Motion photography has also introduced Nick to a different approach to capturing images, where the unexpected is positive and exciting, and the process fascinating.
“Architectural photography is very singular, it brings out a different part of my personality. Dance photography has many opportunities for unexpected images. I come away from a dance shoot realising that I could have never predicted how amazing it was going to be. Really, I just like the process, and the end result is interesting and is to be valued. However, it’s the process that interests me the most.”
Owning the light
Due to the fast nature of dance and the need for balanced light, Nick keeps a simple approach that provides him with reliability when working with motion.
"I try to turn things down as much as I can when it comes to light, and if I feel lost I go back to basics and just use one light and a reflector. I do keep my lighting set-ups simple, which sometimes results in a magnum reflector up high on a boom with a triple wind up stand, along with some fill lights. I normally allow the dancers to have quite a lot of space to move in, so often I am lighting a whole room.”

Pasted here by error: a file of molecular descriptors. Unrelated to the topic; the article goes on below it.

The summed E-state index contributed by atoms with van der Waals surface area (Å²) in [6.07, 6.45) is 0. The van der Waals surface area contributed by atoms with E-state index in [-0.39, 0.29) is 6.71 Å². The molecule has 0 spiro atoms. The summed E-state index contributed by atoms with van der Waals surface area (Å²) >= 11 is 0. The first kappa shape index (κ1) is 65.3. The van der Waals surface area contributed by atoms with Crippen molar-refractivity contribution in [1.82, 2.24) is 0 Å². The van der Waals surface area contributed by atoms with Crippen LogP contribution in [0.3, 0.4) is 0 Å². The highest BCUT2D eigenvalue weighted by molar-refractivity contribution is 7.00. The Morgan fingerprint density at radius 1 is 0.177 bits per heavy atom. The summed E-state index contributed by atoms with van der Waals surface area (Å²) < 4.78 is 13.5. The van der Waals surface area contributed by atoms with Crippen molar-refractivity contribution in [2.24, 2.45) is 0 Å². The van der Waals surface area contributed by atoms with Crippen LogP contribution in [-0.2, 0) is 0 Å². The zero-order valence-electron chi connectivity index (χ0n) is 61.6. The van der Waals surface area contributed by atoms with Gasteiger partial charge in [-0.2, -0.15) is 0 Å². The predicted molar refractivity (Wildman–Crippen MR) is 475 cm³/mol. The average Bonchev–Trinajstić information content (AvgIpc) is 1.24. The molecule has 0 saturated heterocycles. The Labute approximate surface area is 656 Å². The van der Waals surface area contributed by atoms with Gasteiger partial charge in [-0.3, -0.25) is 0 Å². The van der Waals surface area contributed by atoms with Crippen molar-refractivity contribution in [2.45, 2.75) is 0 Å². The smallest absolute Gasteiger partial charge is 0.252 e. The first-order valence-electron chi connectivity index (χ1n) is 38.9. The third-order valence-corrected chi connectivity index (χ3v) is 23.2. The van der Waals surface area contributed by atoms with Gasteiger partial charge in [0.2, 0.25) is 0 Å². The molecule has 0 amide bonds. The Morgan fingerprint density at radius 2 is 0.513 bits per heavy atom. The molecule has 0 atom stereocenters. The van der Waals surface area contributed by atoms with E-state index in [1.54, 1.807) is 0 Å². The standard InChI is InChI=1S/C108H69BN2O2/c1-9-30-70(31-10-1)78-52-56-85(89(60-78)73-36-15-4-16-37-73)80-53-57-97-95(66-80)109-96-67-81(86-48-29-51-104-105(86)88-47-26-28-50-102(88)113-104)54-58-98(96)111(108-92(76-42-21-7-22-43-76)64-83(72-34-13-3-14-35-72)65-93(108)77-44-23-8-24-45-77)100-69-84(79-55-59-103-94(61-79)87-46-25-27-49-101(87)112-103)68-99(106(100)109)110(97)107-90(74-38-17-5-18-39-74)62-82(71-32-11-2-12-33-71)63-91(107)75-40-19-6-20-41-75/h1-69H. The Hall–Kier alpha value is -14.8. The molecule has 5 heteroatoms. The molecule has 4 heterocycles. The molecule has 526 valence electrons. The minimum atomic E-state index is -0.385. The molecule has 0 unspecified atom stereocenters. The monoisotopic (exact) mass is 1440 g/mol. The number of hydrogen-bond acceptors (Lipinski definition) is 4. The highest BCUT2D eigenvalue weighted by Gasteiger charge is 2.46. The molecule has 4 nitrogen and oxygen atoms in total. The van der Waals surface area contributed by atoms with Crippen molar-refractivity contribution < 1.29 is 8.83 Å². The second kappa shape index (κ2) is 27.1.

The use of the Profoto D2s as fill lights allows Nick to balance the light, which is essential when photographing fast paced motion that creates unpredictable and sometimes harsh shadows. This allows for creativity and endless photographic possibilities.
"Obviously, with dance it is tempting to use two soft stop boxes on either side with grids, with a key light from above and slightly to the back. However, the options are endless. The difference of moving one light can change everything. Also, I have recently been exploring with gels.”
Shooting motion: Light shaping challenges
Nick’s Profoto D2s to provide flexible and reliable lighting, with a flash that enables motion to freeze with absolute sharpness through super quick bursts. Additionally, the D2 provides colour temperature consistency and is easy to use. The D2s allow Nick and his camera to keep up with fast movement and unpredictability.
“I have six D2s and they are fantastic. They are great in terms of short flash duration, and also for fast recycling, which takes the pressure off considerably. Traditionally, the photographer will seek for the ‘perfect moment’, which could be when the dancer is at full reach. This can be difficult to achieve, and results in the photographer having to ask for the same movement to be frequently repeated.